Whether you are buying a house to do up, or are keen to renovate the one you already have, there is always the risk of over-capitalisation. It's practically a given that you'll spend more than you planned but the question is, where to draw the line?
But before you chastise yourself too much, remember you're only human! We all do it. We tell ourselves that a lick of paint and a few new fittings and fixtures will do the job. Then off we go to the DIY store!
Stick to the list
There's the $10 light fitting that's on the list. It's perfectly adequate and will do the job just fine. But take a look at that one, with its glitter and sparkle. How good would that look in the bathroom! It's nearly $50 but . . .
STOP! And ask the questions.
What is your property currently valued at? Are you renovating to sell, or live in or rent out? What can you really afford?
For example, if you live in a $100,000 house, investing $35,000 in a new bathroom will not give you a good return. The general rule is that you should not spend more than 25 per cent of the value of your home on home improvement renovations.
Remove the emotion
If you are simply sprucing up the property to sell or rent out, try not to indulge your own, possibly expensive, whims. Take a step back and remove all emotion from the equation.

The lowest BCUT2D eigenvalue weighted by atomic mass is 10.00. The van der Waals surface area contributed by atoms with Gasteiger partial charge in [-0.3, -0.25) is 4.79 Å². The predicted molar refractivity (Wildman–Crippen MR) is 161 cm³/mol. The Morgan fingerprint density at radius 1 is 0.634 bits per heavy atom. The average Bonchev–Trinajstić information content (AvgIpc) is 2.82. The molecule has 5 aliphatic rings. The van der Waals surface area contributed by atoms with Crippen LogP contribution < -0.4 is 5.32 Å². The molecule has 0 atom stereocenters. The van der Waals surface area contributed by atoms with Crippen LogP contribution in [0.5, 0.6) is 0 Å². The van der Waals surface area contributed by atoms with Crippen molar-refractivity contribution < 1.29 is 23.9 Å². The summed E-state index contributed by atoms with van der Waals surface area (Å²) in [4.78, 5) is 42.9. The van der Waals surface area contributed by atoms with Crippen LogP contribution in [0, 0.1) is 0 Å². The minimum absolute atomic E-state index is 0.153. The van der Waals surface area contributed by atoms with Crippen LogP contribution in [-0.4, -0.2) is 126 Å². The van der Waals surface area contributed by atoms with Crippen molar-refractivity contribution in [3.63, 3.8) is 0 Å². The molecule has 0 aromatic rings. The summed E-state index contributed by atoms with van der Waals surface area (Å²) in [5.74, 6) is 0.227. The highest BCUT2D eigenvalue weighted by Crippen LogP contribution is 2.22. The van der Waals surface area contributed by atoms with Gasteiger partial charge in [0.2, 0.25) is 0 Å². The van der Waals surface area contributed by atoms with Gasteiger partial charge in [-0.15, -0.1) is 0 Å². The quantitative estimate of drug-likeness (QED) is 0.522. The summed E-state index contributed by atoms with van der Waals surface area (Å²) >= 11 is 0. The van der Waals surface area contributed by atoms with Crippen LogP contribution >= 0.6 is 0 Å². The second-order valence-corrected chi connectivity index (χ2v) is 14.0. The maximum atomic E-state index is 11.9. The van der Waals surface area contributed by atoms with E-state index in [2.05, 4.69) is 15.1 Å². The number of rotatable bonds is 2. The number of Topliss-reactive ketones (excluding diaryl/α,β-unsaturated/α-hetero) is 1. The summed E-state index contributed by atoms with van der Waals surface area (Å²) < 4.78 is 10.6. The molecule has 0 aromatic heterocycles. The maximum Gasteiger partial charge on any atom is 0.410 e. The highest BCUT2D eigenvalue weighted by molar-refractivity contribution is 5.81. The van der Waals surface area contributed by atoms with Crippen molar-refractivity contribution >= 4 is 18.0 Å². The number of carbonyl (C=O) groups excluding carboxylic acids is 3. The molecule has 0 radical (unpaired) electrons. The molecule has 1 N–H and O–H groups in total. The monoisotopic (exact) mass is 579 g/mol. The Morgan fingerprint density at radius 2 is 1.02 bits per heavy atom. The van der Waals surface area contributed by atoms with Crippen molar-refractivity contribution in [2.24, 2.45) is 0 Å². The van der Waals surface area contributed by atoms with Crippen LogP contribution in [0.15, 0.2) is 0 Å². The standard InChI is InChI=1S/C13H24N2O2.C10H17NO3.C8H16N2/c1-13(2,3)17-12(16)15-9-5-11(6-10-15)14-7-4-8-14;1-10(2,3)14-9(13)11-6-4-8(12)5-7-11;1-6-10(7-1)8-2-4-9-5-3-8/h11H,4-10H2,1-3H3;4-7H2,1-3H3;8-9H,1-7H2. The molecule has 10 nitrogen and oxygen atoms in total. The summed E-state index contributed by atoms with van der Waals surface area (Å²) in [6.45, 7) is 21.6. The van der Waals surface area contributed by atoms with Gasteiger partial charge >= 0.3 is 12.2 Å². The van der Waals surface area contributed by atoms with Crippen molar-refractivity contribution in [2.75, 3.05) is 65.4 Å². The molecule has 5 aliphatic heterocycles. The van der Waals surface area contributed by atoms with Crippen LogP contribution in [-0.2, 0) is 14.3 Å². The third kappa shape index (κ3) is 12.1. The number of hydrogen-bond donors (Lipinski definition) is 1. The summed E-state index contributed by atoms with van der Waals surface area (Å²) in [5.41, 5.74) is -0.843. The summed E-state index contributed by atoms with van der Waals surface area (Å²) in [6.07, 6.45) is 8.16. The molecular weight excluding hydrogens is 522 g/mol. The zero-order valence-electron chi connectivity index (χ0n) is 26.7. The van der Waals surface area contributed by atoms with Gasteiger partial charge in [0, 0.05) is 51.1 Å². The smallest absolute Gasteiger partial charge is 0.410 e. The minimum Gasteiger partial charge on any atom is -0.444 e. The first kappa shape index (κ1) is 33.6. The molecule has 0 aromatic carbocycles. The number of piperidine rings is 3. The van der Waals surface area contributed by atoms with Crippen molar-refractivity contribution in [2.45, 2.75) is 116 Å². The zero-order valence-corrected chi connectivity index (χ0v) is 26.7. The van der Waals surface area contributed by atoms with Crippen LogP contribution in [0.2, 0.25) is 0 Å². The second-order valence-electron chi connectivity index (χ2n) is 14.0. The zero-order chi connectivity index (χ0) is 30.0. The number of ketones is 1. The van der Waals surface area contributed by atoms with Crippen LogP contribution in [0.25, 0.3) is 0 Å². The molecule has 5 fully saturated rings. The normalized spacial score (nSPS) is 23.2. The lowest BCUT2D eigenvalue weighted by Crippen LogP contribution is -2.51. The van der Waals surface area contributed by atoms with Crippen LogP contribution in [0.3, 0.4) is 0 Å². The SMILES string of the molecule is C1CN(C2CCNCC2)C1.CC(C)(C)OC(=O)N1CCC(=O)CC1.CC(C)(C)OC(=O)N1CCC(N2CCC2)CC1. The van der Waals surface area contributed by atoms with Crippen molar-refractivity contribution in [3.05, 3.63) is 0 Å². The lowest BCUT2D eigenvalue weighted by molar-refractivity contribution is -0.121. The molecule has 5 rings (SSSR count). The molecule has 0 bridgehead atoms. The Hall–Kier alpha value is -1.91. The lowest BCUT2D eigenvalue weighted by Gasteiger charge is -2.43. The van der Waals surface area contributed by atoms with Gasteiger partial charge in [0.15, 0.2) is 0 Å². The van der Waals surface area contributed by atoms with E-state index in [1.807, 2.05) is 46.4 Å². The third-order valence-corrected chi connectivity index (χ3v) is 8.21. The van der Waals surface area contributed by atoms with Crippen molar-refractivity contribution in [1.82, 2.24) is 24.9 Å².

Not only are you unlikely to get the money back that you spent on that chandelier, but the chances are the new owner will hate it and take it down!
If you are renovating your own home and intend to continue living there, it's a slightly different scenario. Sure, indulge all the senses but if you can, still keep the budget in check. The idea is to enjoy the home, not spend every waking hour at work earning the money to pay for those renovations!
Remember the re-sale value
According to, Archicentre, the Royal Australian Institute of Home Advisory Service, many homeowners pay thousands of dollars only to devalue their homes - ie improving the property beyond its re-sale value. Remember, other factors are in play when it comes to valuing your property, such as the general streetscape, the state/value of your neighbour’s house and so on.
Another little idiom to bear in mind when renovating, is quality not quantity. That unbeatable deal that Bob Bodgit & Sons offered could not only end up costing you more, but could actually damage the value of your home.
And if you're considered major renovations, would it actually be cheaper/less stressful to build a new one?
The decision to buy a new home or to renovate is not one to be taken lightly. Think through every aspect of the project prior to getting started. Seek professional advice to determine how the proposed renovations will affect the value of your home.